JACKSONVILLE, N.C. -- As he headed home from Raleigh early Monday night after flying back from California, Rock Creek Country Club head golf pro Rick Morton had a ready -- and understandable -- answer to how it felt to qualify for the 2016 Senior PGA Championship.
"It's awesome," he said.
The 54-year-old Morton qualified for the Senior PGA Championship by finishing 21st in the National Senior Club Pro Tournament at the Bayonet & Black Horse Golf Course in Monterey, Calif., shooting a 1-under 287 in the four-day event that concluded Sunday.
The top 35 qualified for the Senior PGA Championship. John Dal Corobbo, 51, assistant pro at Brickyard Crossing Golf Course in Speedway, Ind., won with an 11-under 277.
Morton played in two regular PGA events in his younger days, but this will be his first Senior PGA Championship, which is May 26-29 at Harbor Shores in Benton Harbor, Mich.
"It's quite a thrill," Morton said in a telephone interview. "I am really looking forward to it. It's hard to get in those events, it's such a closed field now. They only have a few players (who can qualify outside PGA Tour golfers) ... It's going to be a heck of adventure for me for sure."
While it's seven months away, Morton was asked what his goal was -- and was winning goal No. 1.
"Well, I don't think I'll probably win," he said with a laugh. "But I'm playing well enough, and maybe when it comes around I'll still be playing pretty good and maybe be able to compete and put in a good showing anyway. I would at least like make the cut. That would be really good."
Morton said he's never played Harbor Shores.
"But I've got some buddies who have played in the event and they told me it's really good and that it's a tough golf course," he said. "I like that. I like 'em tough."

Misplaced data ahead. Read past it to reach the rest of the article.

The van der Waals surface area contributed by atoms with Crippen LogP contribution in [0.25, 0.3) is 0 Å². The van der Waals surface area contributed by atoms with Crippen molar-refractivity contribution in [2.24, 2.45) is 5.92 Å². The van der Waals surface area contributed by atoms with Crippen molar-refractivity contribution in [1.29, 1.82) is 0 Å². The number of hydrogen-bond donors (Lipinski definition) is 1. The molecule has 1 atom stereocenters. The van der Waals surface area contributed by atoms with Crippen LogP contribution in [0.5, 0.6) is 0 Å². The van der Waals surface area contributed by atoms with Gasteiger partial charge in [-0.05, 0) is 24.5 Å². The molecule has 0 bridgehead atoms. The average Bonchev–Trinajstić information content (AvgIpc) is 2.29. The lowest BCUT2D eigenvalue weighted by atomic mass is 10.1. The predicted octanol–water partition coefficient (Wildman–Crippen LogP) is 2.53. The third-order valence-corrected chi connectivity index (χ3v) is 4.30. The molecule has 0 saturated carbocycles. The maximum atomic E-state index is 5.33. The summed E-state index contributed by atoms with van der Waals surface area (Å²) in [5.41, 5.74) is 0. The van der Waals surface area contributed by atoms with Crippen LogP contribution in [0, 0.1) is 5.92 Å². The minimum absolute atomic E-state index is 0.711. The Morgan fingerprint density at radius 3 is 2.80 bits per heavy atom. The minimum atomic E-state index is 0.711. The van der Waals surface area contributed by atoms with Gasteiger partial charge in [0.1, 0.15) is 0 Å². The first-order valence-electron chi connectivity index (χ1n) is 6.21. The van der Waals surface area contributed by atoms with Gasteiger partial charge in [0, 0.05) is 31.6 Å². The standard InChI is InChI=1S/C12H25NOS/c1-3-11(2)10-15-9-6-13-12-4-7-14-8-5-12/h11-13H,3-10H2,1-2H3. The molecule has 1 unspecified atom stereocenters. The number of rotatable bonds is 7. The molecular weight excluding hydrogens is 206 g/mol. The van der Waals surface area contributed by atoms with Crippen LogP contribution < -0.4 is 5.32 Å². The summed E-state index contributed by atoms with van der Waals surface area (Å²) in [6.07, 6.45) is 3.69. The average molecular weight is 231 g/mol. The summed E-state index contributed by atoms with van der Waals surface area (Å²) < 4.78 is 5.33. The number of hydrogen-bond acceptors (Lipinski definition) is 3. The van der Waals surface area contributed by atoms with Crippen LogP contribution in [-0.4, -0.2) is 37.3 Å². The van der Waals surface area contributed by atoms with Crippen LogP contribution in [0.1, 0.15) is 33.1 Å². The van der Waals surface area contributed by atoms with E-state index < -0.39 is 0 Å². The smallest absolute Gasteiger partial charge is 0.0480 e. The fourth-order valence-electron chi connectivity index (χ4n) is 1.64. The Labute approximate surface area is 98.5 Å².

Morton, who earned a spot in the National Senior Club Pro Tournament by shooting a 70 in a qualifier, turned in a strong performance in California that included just one three-putt. He opened with a 4-under 68 that included seven birdies. He followed that with a 2-under 70 on Friday and sat at 6-under heading into the weekend.
"I played fantastic the first two days obviously," he said.
But then came Saturday.
"The third day it was just a weird day. I felt really good playing, but nothing went right. Everything that could go wrong seemed like went wrong. But I held in there well enough not to blow myself out of it," he said.
- The round included his only double bogey of the tournament, which came on the par-4 15th and left him at 5-over.
"My ball, it was up against a root," he said. "So I chopped it out and got down in front of the green and halfway flubbed my chip shot. Then I chipped on and two-putted for a double bogey. That was bad for sure."
Morton, however, recovered to shoot an even-par 72 on Sunday, a round that looked headed to a low number when he walked off the par-5 10th with a birdie to go to 3-under.
"I had a really good putt to go to 4-under. I didn't make it," he said. "But my mindset at the time was just to go and make more birdies. I took some chances off the tee where maybe I didn't need to. Maybe I should have played a little more conservative, but I was trying to get as high up as I could. Of course, the higher you get, the more money. But in hindsight I wished I maybe not be quite as aggressive off the tee at the end. But I'm glad I didn't shoot myself out of it."
This article was from The Daily News, Jacksonville, N.C. and was legally licensed through the NewsCred publisher network.